“Pokémon Mystery Dungeon: Rescue Team DX” fails to live up to its predecessors


The remake “Pokémon Mystery Dungeon: Rescue Team DX” fails to capture the nostalgia of its original version.

Margaret Troup

Nintendo’s “Pokémon Mystery Dungeon: Rescue Team DX” offers a less than stellar remake to the original.

“Rescue Team DX” is a remake of the 2005 games “Pokémon Mystery Dungeon: Blue Rescue Team” and “Red Rescue Team,” originally made for the Nintendo DS and Game Boy Advance, respectively. 

The 2020 remake of these games follow the same style of gameplay by leading Pokémon through various dungeons, collecting items and capturing new Pokémon. With only a few new elements scattered here and there, “Rescue Team DX” fails to do its predecessors justice. 

The main complaint from multiple game reviewers is the repetitiveness of each dungeon. While “Rescue Team DX” may have a dungeon-crawler style of game play, that is no excuse for lackluster content.

In dungeon-crawling games, paying attention to one’s inventory and the lifesaving items contained in that inventory is vital to keeping all of the player’s Pokémon alive. That being said, “Rescue Team DX” is incredibly unforgiving in its inventory system.

The player has a limited amount of space available in the inventory to hold items before going into a dungeon, therefore there is even less space to hold items that are collected while in the dungeon. While dungeon exploring should be fun, players mostly find themselves preparing for the worst case scenario in that they completely run out of items.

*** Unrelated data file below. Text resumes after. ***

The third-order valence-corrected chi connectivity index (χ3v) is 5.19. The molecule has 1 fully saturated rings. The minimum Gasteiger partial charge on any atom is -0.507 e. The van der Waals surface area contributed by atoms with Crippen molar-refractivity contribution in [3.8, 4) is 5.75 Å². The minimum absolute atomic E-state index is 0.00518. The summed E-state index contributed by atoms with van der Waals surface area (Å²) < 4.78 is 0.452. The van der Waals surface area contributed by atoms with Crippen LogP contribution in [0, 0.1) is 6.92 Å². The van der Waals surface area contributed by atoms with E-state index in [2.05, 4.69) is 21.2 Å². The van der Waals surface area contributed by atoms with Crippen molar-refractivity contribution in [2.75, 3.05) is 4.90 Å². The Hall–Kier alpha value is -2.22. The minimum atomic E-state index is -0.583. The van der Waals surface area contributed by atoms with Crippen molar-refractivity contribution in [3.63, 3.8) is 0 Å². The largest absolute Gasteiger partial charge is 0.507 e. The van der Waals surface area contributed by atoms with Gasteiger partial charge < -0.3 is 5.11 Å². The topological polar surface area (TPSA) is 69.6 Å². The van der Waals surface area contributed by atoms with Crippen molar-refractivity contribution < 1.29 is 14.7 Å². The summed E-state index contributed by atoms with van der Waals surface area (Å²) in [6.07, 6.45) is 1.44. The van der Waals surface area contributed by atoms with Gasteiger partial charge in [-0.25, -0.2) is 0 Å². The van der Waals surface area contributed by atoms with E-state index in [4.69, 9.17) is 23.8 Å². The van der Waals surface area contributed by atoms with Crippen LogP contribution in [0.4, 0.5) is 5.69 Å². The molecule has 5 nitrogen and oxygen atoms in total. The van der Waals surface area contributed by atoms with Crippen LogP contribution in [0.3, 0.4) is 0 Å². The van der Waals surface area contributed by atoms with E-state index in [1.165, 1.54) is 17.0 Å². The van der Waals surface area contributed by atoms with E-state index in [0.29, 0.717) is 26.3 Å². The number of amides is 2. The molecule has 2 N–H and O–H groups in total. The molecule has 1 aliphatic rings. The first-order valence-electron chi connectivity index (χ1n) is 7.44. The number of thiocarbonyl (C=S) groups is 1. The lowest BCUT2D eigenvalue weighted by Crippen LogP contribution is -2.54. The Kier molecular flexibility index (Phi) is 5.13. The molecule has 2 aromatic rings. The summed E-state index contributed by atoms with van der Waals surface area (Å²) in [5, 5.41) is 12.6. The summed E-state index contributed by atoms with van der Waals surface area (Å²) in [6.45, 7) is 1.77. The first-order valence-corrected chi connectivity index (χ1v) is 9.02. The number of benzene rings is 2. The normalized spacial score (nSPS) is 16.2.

Another frustrating element in the dungeons are the non-playable characters (NPC) that seem to attack at random. While there is an availability of eight Pokémon to have in one’s team, four more than the original games, it can become difficult to maneuver around the cramped dungeons. Pokémon on the player’s team follow the lead Pokémon, controlled by the player, in a single file line. This can add up to a long line forming behind the player, which attracts enemy NPC’s who attack the Pokémon at the end of the line, making it difficult to go and help the stragglers in the back. 

When it comes to combat in “Rescue Team DX”, there is once again some action left to be desired. Each Pokémon on the player’s team has a set number of four attack moves they can perform during combat. The way to learn new moves is not apparent, the player must visit the move trainer to learn more. One plus side to the combat is that every Pokémon in the team levels up at the same time. If the player mainly uses the first three Pokémon on their rescue team and levels them up rapidly, even the least used Pokémon on their team will be at the same level as the rest. 

While “Rescue Team DX” appears to be a disappointment overall, there are a few silver linings. One major improvement from the Nintendo DS and Game Boy Advance games is the art style. The design of this remake looks like a beautiful combination of oil paintings as well as classic story books. There is at least one artwork on screen at all times that gives the player something pleasant to look at. 

The soundtrack to “Rescue Team DX” is another major plus. The unique songs of each dungeon are beautiful and catchy. The original games’ composer, Arata Iiyoshi, clearly set a bar for composers to aspire to, which they passed with flying colors.

Final Verdict: 5/10